Vol 2 No 3 (2019): Volume 2, Issue 3, Year 2019

Impact of Faculty Student Rapport on Classroom Environment

Deeksha Thakur
Research Scholar, School of Management, The North Cap University, Gurgaon, India.
Charu Shri
Adjunct Professor, Lal Bahadur Shastri Institute of Management, New Delhi, India.
Vij A.K.
Adjunct Professor, Lal Bahadur Shastri Institute of Management, New Delhi, India.
Published September 9, 2019
  • Rapport,
  • classroom environment,
  • correlation,
  • t-test,
  • higher education
How to Cite
Thakur, D., Shri, C., & A.K., V. (2019). Impact of Faculty Student Rapport on Classroom Environment. Asian Journal of Interdisciplinary Research, 2(3), 46-55. https://doi.org/10.34256/ajir1935

Plum Analytics


Rapport-building is a well-known construct and so is Classroom Environment (CRE). Faculty-student rapport (FSR) in higher education is perceived to enhance motivational level, comfort level, communication and eventually learning. Connecting with students also leads to better student engagement in the learning process. A lot has been said about faculty-student rapport by theoreticians however research needs to measure its impact empirically. This research paper measures impact of FSR on CRE in the institutions imparting management and engineering education in NCR, India. Objective of this paper is to establish whether a positive correlation exists between FSR and CRE. Other objectives of this paper are to evaluate if stream of education (engineering/management) and gender of teacher have significant impact on FSR.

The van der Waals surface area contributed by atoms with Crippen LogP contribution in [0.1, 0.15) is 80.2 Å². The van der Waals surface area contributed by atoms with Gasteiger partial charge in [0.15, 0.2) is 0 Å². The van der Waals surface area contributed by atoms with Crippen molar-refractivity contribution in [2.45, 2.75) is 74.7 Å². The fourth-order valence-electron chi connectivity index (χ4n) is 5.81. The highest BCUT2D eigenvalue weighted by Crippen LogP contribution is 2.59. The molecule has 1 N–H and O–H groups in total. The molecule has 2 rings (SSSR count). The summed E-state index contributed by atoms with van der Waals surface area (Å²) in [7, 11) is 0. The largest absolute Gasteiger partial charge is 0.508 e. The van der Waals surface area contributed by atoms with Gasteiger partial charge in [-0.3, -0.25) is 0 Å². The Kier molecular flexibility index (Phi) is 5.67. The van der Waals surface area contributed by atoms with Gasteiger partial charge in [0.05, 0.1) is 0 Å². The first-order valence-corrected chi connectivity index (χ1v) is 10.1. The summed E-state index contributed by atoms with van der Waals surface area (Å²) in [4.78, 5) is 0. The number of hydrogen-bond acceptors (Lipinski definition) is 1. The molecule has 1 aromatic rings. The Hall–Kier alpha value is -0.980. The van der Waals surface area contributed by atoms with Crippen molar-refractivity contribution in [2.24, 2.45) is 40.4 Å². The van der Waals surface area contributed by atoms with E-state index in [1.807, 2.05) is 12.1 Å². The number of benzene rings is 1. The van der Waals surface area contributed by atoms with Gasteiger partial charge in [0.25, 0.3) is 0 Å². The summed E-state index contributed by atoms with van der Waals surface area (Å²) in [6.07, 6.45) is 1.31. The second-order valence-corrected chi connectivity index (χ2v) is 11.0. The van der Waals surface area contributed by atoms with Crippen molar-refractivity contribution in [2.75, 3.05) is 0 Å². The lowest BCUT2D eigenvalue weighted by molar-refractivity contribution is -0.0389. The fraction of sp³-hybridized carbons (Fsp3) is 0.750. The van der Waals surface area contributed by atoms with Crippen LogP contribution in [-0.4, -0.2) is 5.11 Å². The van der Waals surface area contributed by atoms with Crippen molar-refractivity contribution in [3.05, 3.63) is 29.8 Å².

Data was collected from 800 students from private institutions of National Capital Region (NCR), India using Professor-Student Rapport Scale and The College and University Classroom Environment Inventory (CUCEI) questionnaire. The impact of FSR on CRE has been measured through Pearson Correlation. The impact of stream of education (engineering/management) and gender of teacher on FSR have been measured through T-test. This research paper primarily measures student perception.

Pearson correlation on this data size of 800 affirmed that there exists a positive correlation between Faculty-student rapport and Classroom Environment. T-tests determined that stream of education does not impact FSR whereas gender of the teacher impacts FSR.

Previous research has shown mixed results that FSR impacts student achievement. This does not mean that FSR should be neglected or given less importance. Faculty-student rapport impacts Classroom Environment and hence should be considered and maintained in higher education.


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